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Shoppers will share personal data in return for rewards

By Don-Alvin Adegeest

Jan 31, 2017

Shoppers are less cautious about sharing personal data, but it comes at a price for retailers: they expect rewards in return.

A new global study by market intelligence company Gfk has revealed 27 percent of internet users across 17 countries strongly agree that they are willing to share their personal data in exchange for benefits or rewards like lower costs or personalized service. This contrasts to 19 percent who are firmly unwilling to share their data.

20 - 30 year olds most likely to share data

The affirmative group has an age and geolocation demographic: People aged in their twenties and thirties are most likely to share their data, with a third saying they are firmly willing to do so (33 percent and 34 percent respectively). They are followed by those aged 15 to 19 years old, at 28 percent.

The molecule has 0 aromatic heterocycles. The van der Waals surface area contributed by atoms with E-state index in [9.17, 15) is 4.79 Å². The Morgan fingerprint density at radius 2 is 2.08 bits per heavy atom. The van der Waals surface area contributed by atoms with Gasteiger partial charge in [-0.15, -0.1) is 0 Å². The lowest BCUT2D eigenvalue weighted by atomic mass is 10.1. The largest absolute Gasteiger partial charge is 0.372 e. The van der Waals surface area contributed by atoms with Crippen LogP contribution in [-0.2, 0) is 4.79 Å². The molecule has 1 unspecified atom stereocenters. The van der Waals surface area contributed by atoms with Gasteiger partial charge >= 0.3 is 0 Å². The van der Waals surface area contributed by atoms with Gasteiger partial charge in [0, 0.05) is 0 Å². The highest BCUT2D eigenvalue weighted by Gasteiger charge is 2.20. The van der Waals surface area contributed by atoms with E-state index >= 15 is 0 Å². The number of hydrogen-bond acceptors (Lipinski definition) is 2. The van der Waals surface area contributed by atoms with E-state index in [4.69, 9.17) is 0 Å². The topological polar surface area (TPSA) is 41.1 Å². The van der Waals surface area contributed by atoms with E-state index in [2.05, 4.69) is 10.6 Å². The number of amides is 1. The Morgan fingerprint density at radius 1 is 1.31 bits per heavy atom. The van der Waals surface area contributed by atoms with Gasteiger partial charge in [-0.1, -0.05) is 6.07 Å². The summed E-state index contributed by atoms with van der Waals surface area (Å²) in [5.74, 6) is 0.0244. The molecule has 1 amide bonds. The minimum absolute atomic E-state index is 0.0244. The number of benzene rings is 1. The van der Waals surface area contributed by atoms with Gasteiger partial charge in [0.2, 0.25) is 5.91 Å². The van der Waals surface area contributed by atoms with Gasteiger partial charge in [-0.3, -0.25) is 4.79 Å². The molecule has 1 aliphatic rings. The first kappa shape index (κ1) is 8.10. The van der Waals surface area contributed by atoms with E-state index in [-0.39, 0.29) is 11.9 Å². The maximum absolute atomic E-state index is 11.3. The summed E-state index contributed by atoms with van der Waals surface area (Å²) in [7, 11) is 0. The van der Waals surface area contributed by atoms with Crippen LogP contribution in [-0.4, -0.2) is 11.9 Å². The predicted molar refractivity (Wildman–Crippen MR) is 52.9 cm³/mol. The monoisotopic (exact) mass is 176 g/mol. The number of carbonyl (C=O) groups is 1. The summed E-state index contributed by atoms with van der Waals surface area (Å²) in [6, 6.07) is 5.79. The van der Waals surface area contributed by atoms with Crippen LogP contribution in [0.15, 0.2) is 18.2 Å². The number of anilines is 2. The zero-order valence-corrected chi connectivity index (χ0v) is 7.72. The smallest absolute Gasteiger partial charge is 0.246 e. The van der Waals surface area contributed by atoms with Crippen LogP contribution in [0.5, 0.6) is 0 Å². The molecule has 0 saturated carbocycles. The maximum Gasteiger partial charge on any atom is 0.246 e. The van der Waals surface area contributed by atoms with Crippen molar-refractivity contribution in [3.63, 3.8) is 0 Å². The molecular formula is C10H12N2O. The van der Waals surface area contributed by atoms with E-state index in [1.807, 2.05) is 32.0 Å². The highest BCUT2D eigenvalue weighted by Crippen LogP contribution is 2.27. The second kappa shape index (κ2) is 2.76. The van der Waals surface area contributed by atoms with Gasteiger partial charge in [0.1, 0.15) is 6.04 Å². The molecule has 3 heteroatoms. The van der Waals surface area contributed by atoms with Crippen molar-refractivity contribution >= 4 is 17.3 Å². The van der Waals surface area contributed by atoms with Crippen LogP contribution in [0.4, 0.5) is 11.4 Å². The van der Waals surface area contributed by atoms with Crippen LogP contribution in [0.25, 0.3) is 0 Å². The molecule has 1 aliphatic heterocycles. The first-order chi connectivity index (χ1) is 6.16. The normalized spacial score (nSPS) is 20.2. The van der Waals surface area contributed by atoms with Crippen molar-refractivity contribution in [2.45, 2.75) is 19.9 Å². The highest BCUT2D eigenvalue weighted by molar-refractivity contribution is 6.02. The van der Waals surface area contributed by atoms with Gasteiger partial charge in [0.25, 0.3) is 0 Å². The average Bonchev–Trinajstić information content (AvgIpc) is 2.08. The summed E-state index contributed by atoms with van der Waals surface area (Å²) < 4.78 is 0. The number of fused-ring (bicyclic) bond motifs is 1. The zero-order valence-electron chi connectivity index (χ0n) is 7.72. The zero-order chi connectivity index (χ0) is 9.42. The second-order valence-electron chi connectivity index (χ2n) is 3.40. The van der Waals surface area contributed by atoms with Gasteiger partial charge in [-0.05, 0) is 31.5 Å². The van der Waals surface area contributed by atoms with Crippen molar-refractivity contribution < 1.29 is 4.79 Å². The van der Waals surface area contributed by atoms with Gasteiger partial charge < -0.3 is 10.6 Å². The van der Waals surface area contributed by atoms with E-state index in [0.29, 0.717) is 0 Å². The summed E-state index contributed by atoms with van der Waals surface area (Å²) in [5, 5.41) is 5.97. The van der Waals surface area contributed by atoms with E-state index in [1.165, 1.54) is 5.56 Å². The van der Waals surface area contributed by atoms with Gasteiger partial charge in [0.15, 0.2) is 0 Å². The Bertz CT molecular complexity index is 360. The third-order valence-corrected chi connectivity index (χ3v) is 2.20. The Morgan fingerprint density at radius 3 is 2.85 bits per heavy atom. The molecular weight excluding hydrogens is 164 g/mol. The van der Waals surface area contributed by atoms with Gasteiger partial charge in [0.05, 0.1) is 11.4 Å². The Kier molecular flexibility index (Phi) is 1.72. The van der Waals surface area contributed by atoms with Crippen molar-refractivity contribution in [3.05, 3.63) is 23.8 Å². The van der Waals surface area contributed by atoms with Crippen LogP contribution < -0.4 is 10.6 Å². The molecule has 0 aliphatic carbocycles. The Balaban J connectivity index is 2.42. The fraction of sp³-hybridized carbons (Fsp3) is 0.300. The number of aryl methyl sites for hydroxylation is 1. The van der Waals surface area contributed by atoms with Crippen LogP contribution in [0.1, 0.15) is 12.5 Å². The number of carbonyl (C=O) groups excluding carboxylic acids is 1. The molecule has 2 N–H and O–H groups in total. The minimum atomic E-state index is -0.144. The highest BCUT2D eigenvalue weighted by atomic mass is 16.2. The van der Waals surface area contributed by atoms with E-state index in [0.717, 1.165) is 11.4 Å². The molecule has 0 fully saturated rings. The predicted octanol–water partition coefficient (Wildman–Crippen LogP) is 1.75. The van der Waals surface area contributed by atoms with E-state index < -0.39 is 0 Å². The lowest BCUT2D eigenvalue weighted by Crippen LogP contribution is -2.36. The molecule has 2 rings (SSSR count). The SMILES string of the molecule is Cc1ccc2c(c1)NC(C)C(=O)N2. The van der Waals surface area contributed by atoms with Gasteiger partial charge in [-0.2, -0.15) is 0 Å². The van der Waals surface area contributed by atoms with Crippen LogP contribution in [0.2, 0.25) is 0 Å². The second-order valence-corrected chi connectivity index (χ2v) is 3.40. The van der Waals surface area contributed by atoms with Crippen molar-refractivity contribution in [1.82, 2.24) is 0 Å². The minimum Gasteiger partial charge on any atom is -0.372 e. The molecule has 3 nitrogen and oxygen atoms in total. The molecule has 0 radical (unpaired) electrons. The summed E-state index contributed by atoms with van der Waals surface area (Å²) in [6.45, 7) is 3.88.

People in China are most ready to share their personal data in exchange for benefits, with 38 percent of the online population saying they are firmly willing to do so and only eight percent firmly unwilling. Other countries with higher than average levels of willingness are Mexico (30 percent), Russia (29 percent) and Italy (28 percent).

The five countries with the highest levels of people firmly against sharing their data are Germany (40 percent), France (37 percent), Brazil (34 percent), Canada (31 percent) and the Netherlands (30 percent).

These findings will allow brands and retailers to save time and resources by recognizing in advance which target audiences in each country are likely to respond to standard data-sharing offers, and which audiences will require bespoke offers that are aligned with their specific mindsets.

Source: Gfk Global Studies

Photo credit: Think Big Teradata Company